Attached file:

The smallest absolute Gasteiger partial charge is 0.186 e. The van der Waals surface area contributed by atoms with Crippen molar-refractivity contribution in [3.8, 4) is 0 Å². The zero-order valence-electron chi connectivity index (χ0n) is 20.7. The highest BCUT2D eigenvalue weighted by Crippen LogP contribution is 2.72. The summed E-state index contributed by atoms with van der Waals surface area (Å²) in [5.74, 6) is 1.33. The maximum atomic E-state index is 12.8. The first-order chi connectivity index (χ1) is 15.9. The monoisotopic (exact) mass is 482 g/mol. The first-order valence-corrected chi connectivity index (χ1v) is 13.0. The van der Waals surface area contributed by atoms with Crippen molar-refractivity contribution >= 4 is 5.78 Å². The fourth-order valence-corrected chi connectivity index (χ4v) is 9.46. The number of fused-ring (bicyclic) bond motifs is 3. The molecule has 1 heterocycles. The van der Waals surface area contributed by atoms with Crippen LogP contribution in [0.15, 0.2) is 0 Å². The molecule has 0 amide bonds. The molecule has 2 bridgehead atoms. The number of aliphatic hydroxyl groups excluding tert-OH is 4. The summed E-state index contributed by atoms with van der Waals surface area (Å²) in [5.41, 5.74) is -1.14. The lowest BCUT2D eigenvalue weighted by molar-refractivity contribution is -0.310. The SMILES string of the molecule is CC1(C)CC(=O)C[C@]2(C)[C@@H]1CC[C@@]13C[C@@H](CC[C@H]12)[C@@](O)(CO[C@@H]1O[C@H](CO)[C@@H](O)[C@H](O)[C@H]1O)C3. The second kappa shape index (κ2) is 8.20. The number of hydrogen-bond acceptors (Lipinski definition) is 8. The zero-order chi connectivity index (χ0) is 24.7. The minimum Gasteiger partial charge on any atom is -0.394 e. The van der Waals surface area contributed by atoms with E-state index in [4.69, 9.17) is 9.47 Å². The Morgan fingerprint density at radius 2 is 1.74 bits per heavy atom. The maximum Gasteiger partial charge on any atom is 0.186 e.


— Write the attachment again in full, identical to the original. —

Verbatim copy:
The smallest absolute Gasteiger partial charge is 0.186 e. The van der Waals surface area contributed by atoms with Crippen molar-refractivity contribution in [3.8, 4) is 0 Å². The zero-order valence-electron chi connectivity index (χ0n) is 20.7. The highest BCUT2D eigenvalue weighted by Crippen LogP contribution is 2.72. The summed E-state index contributed by atoms with van der Waals surface area (Å²) in [5.74, 6) is 1.33. The maximum atomic E-state index is 12.8. The first-order chi connectivity index (χ1) is 15.9. The monoisotopic (exact) mass is 482 g/mol. The first-order valence-corrected chi connectivity index (χ1v) is 13.0. The van der Waals surface area contributed by atoms with Crippen molar-refractivity contribution >= 4 is 5.78 Å². The fourth-order valence-corrected chi connectivity index (χ4v) is 9.46. The number of fused-ring (bicyclic) bond motifs is 3. The molecule has 1 heterocycles. The van der Waals surface area contributed by atoms with Crippen LogP contribution in [0.15, 0.2) is 0 Å². The molecule has 0 amide bonds. The molecule has 2 bridgehead atoms. The number of aliphatic hydroxyl groups excluding tert-OH is 4. The summed E-state index contributed by atoms with van der Waals surface area (Å²) in [5.41, 5.74) is -1.14. The lowest BCUT2D eigenvalue weighted by molar-refractivity contribution is -0.310. The SMILES string of the molecule is CC1(C)CC(=O)C[C@]2(C)[C@@H]1CC[C@@]13C[C@@H](CC[C@H]12)[C@@](O)(CO[C@@H]1O[C@H](CO)[C@@H](O)[C@H](O)[C@H]1O)C3. The second kappa shape index (κ2) is 8.20. The number of hydrogen-bond acceptors (Lipinski definition) is 8. The zero-order chi connectivity index (χ0) is 24.7. The minimum Gasteiger partial charge on any atom is -0.394 e. The van der Waals surface area contributed by atoms with E-state index in [4.69, 9.17) is 9.47 Å². The Morgan fingerprint density at radius 2 is 1.74 bits per heavy atom. The maximum Gasteiger partial charge on any atom is 0.186 e.